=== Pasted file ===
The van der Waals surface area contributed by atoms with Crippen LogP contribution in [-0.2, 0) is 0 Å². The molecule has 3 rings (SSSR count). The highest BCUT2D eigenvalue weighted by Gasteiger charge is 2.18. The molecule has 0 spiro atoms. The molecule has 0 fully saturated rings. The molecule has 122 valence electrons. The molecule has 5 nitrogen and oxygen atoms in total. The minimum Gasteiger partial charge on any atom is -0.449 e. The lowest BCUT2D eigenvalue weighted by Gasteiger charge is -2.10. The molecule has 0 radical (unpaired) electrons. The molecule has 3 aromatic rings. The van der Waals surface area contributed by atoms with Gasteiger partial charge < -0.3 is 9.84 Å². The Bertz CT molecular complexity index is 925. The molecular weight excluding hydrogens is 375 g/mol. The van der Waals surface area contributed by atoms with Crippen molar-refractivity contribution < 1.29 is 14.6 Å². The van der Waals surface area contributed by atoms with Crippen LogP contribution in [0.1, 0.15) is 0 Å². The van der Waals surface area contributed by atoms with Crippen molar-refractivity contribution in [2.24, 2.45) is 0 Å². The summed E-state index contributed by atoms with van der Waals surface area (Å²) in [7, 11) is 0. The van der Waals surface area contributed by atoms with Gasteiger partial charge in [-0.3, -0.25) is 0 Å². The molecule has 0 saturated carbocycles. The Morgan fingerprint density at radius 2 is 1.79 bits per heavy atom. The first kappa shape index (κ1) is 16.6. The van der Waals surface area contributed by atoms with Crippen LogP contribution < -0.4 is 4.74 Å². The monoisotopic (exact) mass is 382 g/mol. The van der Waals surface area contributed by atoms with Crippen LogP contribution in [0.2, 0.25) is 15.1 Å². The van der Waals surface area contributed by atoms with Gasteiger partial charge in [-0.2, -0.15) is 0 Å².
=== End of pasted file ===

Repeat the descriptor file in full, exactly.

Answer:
The van der Waals surface area contributed by atoms with Crippen LogP contribution in [-0.2, 0) is 0 Å². The molecule has 3 rings (SSSR count). The highest BCUT2D eigenvalue weighted by Gasteiger charge is 2.18. The molecule has 0 spiro atoms. The molecule has 0 fully saturated rings. The molecule has 122 valence electrons. The molecule has 5 nitrogen and oxygen atoms in total. The minimum Gasteiger partial charge on any atom is -0.449 e. The lowest BCUT2D eigenvalue weighted by Gasteiger charge is -2.10. The molecule has 0 radical (unpaired) electrons. The molecule has 3 aromatic rings. The van der Waals surface area contributed by atoms with Gasteiger partial charge < -0.3 is 9.84 Å². The Bertz CT molecular complexity index is 925. The molecular weight excluding hydrogens is 375 g/mol. The van der Waals surface area contributed by atoms with Crippen molar-refractivity contribution < 1.29 is 14.6 Å². The van der Waals surface area contributed by atoms with Crippen LogP contribution in [0.1, 0.15) is 0 Å². The van der Waals surface area contributed by atoms with Crippen molar-refractivity contribution in [2.24, 2.45) is 0 Å². The summed E-state index contributed by atoms with van der Waals surface area (Å²) in [7, 11) is 0. The van der Waals surface area contributed by atoms with Gasteiger partial charge in [-0.3, -0.25) is 0 Å². The molecule has 0 saturated carbocycles. The Morgan fingerprint density at radius 2 is 1.79 bits per heavy atom. The first kappa shape index (κ1) is 16.6. The van der Waals surface area contributed by atoms with Crippen LogP contribution < -0.4 is 4.74 Å². The monoisotopic (exact) mass is 382 g/mol. The van der Waals surface area contributed by atoms with Crippen LogP contribution in [0.2, 0.25) is 15.1 Å². The van der Waals surface area contributed by atoms with Gasteiger partial charge in [-0.2, -0.15) is 0 Å².